The road to the Super Bowl may have to be cleared with a snow plow.
The Kansas City Chiefs will open their postseason run against the Indianapolis Colts on Saturday, and the game time weather forecast at Arrowhead Stadium has changed again. Winter storm Gia — yep, it has a name — is now projected in some forecasts to drop more snow on Kansas City than we first thought. Accumulations by kickoff could be as high as eight inches, and snow could continue through the early part of the game.
Here’s what the National Weather Service is saying on Friday morning:
Widespread winter weather with accumulating snowfall is expected this evening into Saturday morning - Roads will become slick and travel hazardous! pic.twitter.com/h3NZvInLfJ— NWS Kansas City (@NWSKansasCity) January 11, 2019
Here’s another take — this one from KSHB-TV:
UPDATE: The winter storm is now trending stronger & will linger into Saturday afternoon. A widespread area of 4-8" of snow expected into Saturday. Higher amounts will fall east of KC. Travel & roads will be especially tricky by tomorrow morning. pic.twitter.com/d1gGxzMTea— Lindsey Anderson (@lnanderson) January 11, 2019
While up to half of a foot of snow could accumulate across the Kansas City area through Saturday morning, only a few flurries will remain when the Colts take on the Chiefs that afternoon: https://t.co/fwAp9U5bg8 pic.twitter.com/pE4EUzFn8h— AccuWeather (@breakingweather) January 11, 2019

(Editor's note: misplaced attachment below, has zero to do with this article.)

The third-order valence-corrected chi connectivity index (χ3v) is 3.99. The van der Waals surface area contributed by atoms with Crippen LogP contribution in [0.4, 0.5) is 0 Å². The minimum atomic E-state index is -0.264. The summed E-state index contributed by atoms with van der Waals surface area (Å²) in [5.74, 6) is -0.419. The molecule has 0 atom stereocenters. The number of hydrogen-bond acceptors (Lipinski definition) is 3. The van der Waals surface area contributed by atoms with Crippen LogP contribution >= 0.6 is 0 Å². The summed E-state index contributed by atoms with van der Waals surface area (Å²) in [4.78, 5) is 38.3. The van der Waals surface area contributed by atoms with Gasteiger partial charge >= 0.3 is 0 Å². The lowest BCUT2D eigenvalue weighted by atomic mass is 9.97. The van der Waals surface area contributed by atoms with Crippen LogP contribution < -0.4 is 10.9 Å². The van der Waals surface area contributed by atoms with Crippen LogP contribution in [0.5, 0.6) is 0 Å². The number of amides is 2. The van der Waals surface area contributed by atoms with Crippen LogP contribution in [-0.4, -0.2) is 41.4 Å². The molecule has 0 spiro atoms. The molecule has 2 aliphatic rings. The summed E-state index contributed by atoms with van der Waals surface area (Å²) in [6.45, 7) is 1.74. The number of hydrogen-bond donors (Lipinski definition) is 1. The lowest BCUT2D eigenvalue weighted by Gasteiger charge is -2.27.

None of this is good news for the fans planning to attend the game — but who doesn’t like a game in real football weather?
As for the effect on the game itself... who can say? The conventional wisdom is that adverse weather tends to cause teams to run the ball more, but there are plenty of examples of games that had lots of passing yards in snowy weather — perhaps because teams figure the other side won’t expect it.
For his part, Chiefs head coach Andy Reid had a pretty philosophical answer when asked about the weather forecast on Thursday.
“I am aware of it,” he said. “I can’t do anything about it. Whatever happens, happens. Both teams are playing in it and we will roll.”
On Wednesday, special teams coordinator Dave Toub — who has to worry about the kicking game — was asked if the incoming weather would affect his unit.
“It really does. It affects us probably more so than anybody,” Toub said. “We’ve talked about it. It’s not like we can manufacture snow, but we practice wet ball drills and stuff like that. The good thing is that we’ve got all week outside. That’s going to help us -- especially with the wind.”
Toub was asked if they’d be shoveling snow.
“It won’t be on us to do it. They’ll be on top of it. I would [be out there shoveling snow and] if we need it, I’d clear the spot. But [the officials] don’t allow that. They’ll be on top of it. Even when it’s raining, it’s amazing. They do such a good job. They have a dry ball at the snap every time.”
Offensive coordinator Eric Bieniemy said it wouldn’t affect the team’s focus one bit.
“It’s go time. It’s playoff time,” Bieniemy said with great emphasis. “I will say this: these guys have been training their entire lives to be placed in this situation. Regardless... it could be 89 degrees and sunny with high humidity. Or it could be 25 degrees with a 30-below wind chill. It does not matter. You only get a certain amount of opportunities in this profession to go out and prove who you are and what you’re about. So regardless of weather conditions... we don’t care. We’ll go out and play. I know these guys. They’re excited about the opportunity. They’re excited about being in this situation. At kickoff time, we’ll let it all go.”
What’s the over/under on a snow angel from KC Wolf?